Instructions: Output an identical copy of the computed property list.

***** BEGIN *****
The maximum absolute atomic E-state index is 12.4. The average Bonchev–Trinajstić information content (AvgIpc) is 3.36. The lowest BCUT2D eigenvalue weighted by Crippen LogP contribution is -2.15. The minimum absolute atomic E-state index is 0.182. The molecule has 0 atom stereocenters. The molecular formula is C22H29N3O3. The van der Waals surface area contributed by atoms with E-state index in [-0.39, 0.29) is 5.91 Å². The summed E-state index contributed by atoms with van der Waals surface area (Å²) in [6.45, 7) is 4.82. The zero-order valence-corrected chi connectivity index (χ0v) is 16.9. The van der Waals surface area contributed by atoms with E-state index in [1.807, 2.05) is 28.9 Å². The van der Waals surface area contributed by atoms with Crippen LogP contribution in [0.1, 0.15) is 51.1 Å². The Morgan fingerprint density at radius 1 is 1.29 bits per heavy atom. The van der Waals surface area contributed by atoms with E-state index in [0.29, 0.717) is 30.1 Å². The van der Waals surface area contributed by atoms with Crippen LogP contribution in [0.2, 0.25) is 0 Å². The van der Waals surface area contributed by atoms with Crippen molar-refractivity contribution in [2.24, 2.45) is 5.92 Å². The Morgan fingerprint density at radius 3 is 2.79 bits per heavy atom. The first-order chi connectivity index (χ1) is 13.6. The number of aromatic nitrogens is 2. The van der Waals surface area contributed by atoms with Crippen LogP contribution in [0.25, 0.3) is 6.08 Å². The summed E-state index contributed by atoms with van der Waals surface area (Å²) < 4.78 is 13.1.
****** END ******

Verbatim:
The maximum absolute atomic E-state index is 12.4. The average Bonchev–Trinajstić information content (AvgIpc) is 3.36. The lowest BCUT2D eigenvalue weighted by Crippen LogP contribution is -2.15. The minimum absolute atomic E-state index is 0.182. The molecule has 0 atom stereocenters. The molecular formula is C22H29N3O3. The van der Waals surface area contributed by atoms with E-state index in [-0.39, 0.29) is 5.91 Å². The summed E-state index contributed by atoms with van der Waals surface area (Å²) in [6.45, 7) is 4.82. The zero-order valence-corrected chi connectivity index (χ0v) is 16.9. The van der Waals surface area contributed by atoms with E-state index in [1.807, 2.05) is 28.9 Å². The van der Waals surface area contributed by atoms with Crippen LogP contribution in [0.1, 0.15) is 51.1 Å². The Morgan fingerprint density at radius 1 is 1.29 bits per heavy atom. The van der Waals surface area contributed by atoms with E-state index in [0.29, 0.717) is 30.1 Å². The van der Waals surface area contributed by atoms with Crippen LogP contribution in [0.2, 0.25) is 0 Å². The van der Waals surface area contributed by atoms with Crippen molar-refractivity contribution in [2.24, 2.45) is 5.92 Å². The Morgan fingerprint density at radius 3 is 2.79 bits per heavy atom. The first-order chi connectivity index (χ1) is 13.6. The number of aromatic nitrogens is 2. The van der Waals surface area contributed by atoms with Crippen LogP contribution in [0.25, 0.3) is 6.08 Å². The summed E-state index contributed by atoms with van der Waals surface area (Å²) < 4.78 is 13.1.